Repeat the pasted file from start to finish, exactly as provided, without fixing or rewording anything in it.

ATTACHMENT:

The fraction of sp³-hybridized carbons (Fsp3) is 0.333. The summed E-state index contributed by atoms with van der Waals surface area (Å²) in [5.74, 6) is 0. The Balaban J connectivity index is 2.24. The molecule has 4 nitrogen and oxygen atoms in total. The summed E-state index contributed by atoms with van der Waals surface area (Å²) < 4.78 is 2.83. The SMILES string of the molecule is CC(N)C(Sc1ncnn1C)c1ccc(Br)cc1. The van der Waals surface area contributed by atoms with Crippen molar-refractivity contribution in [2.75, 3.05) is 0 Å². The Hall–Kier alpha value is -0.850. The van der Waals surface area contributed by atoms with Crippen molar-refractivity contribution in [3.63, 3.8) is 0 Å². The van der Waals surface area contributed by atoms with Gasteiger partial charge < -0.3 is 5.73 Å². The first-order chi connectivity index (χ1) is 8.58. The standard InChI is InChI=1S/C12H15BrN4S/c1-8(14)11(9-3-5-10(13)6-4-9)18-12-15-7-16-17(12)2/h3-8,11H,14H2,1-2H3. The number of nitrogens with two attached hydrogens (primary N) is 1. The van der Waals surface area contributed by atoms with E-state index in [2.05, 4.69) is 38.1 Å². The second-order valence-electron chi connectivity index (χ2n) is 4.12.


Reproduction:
The fraction of sp³-hybridized carbons (Fsp3) is 0.333. The summed E-state index contributed by atoms with van der Waals surface area (Å²) in [5.74, 6) is 0. The Balaban J connectivity index is 2.24. The molecule has 4 nitrogen and oxygen atoms in total. The summed E-state index contributed by atoms with van der Waals surface area (Å²) < 4.78 is 2.83. The SMILES string of the molecule is CC(N)C(Sc1ncnn1C)c1ccc(Br)cc1. The van der Waals surface area contributed by atoms with Crippen molar-refractivity contribution in [2.75, 3.05) is 0 Å². The Hall–Kier alpha value is -0.850. The van der Waals surface area contributed by atoms with Crippen molar-refractivity contribution in [3.63, 3.8) is 0 Å². The van der Waals surface area contributed by atoms with Gasteiger partial charge < -0.3 is 5.73 Å². The first-order chi connectivity index (χ1) is 8.58. The standard InChI is InChI=1S/C12H15BrN4S/c1-8(14)11(9-3-5-10(13)6-4-9)18-12-15-7-16-17(12)2/h3-8,11H,14H2,1-2H3. The number of nitrogens with two attached hydrogens (primary N) is 1. The van der Waals surface area contributed by atoms with E-state index in [2.05, 4.69) is 38.1 Å². The second-order valence-electron chi connectivity index (χ2n) is 4.12.